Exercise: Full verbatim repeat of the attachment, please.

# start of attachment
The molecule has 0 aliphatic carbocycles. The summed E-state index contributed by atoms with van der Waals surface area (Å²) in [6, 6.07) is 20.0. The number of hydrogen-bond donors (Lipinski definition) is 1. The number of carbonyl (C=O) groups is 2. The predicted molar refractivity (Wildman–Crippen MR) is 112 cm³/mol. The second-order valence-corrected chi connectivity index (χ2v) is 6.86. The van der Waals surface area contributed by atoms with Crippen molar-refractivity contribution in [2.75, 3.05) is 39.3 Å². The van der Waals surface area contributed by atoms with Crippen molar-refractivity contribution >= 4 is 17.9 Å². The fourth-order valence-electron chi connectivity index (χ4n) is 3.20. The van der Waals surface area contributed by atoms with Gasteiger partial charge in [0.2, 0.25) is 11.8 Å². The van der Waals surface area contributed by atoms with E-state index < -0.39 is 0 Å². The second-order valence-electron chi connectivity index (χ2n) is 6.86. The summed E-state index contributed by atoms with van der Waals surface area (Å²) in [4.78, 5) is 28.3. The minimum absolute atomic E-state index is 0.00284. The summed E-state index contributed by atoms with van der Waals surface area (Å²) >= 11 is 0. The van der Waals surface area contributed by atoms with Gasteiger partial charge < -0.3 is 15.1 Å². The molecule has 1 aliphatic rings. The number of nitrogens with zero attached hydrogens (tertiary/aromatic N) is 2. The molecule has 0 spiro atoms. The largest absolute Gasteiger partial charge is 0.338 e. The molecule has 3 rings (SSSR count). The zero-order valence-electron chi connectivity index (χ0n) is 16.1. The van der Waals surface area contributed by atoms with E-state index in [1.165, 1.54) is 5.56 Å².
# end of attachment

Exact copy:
The molecule has 0 aliphatic carbocycles. The summed E-state index contributed by atoms with van der Waals surface area (Å²) in [6, 6.07) is 20.0. The number of hydrogen-bond donors (Lipinski definition) is 1. The number of carbonyl (C=O) groups is 2. The predicted molar refractivity (Wildman–Crippen MR) is 112 cm³/mol. The second-order valence-corrected chi connectivity index (χ2v) is 6.86. The van der Waals surface area contributed by atoms with Crippen molar-refractivity contribution in [2.75, 3.05) is 39.3 Å². The van der Waals surface area contributed by atoms with Crippen molar-refractivity contribution >= 4 is 17.9 Å². The fourth-order valence-electron chi connectivity index (χ4n) is 3.20. The van der Waals surface area contributed by atoms with Gasteiger partial charge in [0.2, 0.25) is 11.8 Å². The van der Waals surface area contributed by atoms with E-state index < -0.39 is 0 Å². The second-order valence-electron chi connectivity index (χ2n) is 6.86. The summed E-state index contributed by atoms with van der Waals surface area (Å²) in [4.78, 5) is 28.3. The minimum absolute atomic E-state index is 0.00284. The summed E-state index contributed by atoms with van der Waals surface area (Å²) >= 11 is 0. The van der Waals surface area contributed by atoms with Gasteiger partial charge < -0.3 is 15.1 Å². The molecule has 1 aliphatic rings. The number of nitrogens with zero attached hydrogens (tertiary/aromatic N) is 2. The molecule has 0 spiro atoms. The largest absolute Gasteiger partial charge is 0.338 e. The molecule has 3 rings (SSSR count). The zero-order valence-electron chi connectivity index (χ0n) is 16.1. The van der Waals surface area contributed by atoms with E-state index in [1.165, 1.54) is 5.56 Å².